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Hoffmann, R. A wiki for the life sciences where authorship matters. Nature Genetics (2008)

Regression of hepatic steatosis in morbidly obese persons after gastric bypass.

Morbid obesity has been associated with hepatic steatosis and occasional cirrhosis. Despite producing weight loss, intestinal bypass procedures formerly performed to correct morbid obesity, often worsened steatosis and fibrosis, and occasionally resulted in hepatic failure. Current surgical procedures of choice for morbid obesity involve gastric bypass with gastrojejunostomy. Ninety-one liver biopsies taken at the time of gastric bypass for morbid obesity (mean body weight 125.8 kg), and 106 biopsies taken from the same patients from 2 to 61 months later (mean body weight 89.4 kg) were studied. Steatosis and perisinusoidal fibrosis were assessed in histologic sections. Serum albumin, alkaline phosphatase, aspartate aminotransferase (AST), and total bilirubin levels were measured before most biopsies were taken. Both pre- and post-gastric bypass hepatic steatosis varied directly with body weight (r = .5231, P < .001). Steatosis varied inversely with length of time after gastric bypass (r = .4590, P < .001). Of the original biopsies, 37% had lipid vacuoles in at least 26% of hepatocytes. After gastric bypass, 65 patients had reduced steatosis, 18 patients with no steatosis, and 5 patients with minimal steatosis had no change, and 3 patients had increased steatosis. Pre-gastric bypass biopsies from 13 patients had perisinusoidal fibrosis (PSF) that was marked with bridging in three patients, was moderate in one patient, and slight in nine patients. Following gastric bypass, PSF was eliminated in 10 patients, reduced in one patient, and the same in two patients. One patient developed PSF after gastric bypass. Of the three patients who had undergone previous intestinal bypass procedures, two had slight PSF in the biopsies taken at the time of gastric bypass, and one of these had slight PSF in the follow-up biopsy. Serum biochemical abnormalities tended to be slight. Before gastric bypass, serum albumin was low in 11% of cases, alkaline phosphatase was high in 14% of cases, AST was high in 11% of cases, and total bilirubin was high in 1% of cases. After gastric bypass, there was a small reduction in mean serum albumin from 43 g/L before to 41 g/L afterward (P < .05), and a slight rise in mean total bilirubin from 7.0 mumol/L before to 9.6 mu mol/L afterward (P < .01). Most hepatic fatty change and probably some PSF occurring in morbidly obese persons is reduced or eliminated with weight loss following gastric bypass surgery.[1]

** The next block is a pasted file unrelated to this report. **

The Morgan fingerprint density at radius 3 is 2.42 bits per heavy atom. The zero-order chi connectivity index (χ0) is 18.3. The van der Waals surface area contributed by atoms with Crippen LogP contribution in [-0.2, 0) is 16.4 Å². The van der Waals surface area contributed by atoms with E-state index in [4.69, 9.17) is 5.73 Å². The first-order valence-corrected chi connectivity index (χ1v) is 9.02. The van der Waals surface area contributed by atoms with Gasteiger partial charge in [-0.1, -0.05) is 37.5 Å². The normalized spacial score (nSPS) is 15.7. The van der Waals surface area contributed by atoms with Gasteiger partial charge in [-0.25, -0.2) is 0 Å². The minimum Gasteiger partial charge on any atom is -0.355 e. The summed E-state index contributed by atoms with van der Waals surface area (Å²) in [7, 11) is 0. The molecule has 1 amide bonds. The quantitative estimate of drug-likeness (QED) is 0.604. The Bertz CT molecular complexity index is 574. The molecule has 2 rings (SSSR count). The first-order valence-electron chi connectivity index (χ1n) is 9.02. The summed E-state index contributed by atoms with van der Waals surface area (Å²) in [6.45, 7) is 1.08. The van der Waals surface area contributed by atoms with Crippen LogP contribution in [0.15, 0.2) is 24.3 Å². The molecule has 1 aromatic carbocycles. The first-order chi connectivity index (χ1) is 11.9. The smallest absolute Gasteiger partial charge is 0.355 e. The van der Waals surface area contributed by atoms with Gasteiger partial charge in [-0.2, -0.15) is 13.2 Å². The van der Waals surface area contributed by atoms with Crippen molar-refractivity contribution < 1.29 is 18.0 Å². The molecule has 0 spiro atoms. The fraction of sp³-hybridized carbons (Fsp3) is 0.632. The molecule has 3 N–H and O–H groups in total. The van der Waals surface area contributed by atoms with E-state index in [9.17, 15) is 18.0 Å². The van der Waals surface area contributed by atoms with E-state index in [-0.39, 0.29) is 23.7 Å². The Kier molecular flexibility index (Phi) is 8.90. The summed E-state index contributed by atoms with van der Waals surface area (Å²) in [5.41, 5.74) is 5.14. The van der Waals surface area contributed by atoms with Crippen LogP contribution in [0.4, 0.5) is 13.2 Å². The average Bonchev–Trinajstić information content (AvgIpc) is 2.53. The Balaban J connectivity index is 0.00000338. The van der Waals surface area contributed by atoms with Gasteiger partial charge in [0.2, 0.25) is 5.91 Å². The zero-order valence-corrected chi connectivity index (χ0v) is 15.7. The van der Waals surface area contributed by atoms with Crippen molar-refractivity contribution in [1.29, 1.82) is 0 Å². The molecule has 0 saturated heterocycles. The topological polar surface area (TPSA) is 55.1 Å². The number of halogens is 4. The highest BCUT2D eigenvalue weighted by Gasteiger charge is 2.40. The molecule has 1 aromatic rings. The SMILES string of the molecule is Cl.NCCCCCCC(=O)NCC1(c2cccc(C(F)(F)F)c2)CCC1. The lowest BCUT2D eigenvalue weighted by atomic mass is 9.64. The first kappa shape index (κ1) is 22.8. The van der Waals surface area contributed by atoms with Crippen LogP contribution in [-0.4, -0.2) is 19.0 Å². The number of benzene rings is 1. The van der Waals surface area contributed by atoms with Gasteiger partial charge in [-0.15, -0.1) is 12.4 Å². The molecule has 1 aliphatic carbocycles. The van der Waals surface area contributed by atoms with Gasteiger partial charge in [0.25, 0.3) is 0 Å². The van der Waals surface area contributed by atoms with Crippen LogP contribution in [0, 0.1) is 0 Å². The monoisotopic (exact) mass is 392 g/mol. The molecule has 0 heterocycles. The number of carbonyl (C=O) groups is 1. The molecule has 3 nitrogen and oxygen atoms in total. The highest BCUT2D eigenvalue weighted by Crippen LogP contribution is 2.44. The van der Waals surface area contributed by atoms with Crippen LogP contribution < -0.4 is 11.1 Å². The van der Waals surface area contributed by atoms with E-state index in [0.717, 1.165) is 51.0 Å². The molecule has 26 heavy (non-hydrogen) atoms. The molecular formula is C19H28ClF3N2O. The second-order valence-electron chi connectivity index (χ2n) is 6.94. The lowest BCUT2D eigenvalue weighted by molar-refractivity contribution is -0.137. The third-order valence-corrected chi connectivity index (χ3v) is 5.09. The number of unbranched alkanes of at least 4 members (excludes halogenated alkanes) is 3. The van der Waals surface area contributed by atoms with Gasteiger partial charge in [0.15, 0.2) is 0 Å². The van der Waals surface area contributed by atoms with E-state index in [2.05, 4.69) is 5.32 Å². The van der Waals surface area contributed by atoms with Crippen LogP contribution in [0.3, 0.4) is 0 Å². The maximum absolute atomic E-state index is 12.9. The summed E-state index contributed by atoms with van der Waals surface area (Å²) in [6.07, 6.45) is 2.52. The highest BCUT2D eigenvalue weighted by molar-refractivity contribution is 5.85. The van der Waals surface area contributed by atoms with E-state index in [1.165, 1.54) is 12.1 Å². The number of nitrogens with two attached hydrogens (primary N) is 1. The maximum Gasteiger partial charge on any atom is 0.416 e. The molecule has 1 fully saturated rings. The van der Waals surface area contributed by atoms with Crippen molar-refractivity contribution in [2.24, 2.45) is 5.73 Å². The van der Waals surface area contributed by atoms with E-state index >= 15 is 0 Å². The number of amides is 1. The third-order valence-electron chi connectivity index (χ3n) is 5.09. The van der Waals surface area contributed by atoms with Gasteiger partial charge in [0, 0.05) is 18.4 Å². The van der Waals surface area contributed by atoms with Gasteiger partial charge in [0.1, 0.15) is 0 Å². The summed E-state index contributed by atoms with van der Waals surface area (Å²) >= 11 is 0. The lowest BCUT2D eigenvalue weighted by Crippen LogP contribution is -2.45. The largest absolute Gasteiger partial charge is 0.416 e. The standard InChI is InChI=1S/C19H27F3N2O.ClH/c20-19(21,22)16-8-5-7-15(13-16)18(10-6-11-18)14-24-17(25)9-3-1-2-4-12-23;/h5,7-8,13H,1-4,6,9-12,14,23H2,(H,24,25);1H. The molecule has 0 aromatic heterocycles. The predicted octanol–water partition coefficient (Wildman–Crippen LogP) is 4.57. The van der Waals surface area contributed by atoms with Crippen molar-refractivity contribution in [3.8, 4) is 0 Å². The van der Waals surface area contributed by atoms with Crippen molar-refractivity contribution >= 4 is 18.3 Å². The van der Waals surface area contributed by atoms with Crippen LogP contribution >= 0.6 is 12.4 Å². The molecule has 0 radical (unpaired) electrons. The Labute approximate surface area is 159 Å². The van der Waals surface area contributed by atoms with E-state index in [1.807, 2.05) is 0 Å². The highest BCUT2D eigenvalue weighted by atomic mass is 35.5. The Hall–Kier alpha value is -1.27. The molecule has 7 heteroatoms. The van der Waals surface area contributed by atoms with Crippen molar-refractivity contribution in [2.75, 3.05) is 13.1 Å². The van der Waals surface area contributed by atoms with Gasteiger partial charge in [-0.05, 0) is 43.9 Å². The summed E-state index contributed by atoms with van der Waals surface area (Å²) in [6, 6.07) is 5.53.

1. Regression of hepatic steatosis in morbidly obese persons after gastric bypass. Silverman, E.M., Sapala, J.A., Appelman, H.D. Am. J. Clin. Pathol. (1995) [Pubmed]
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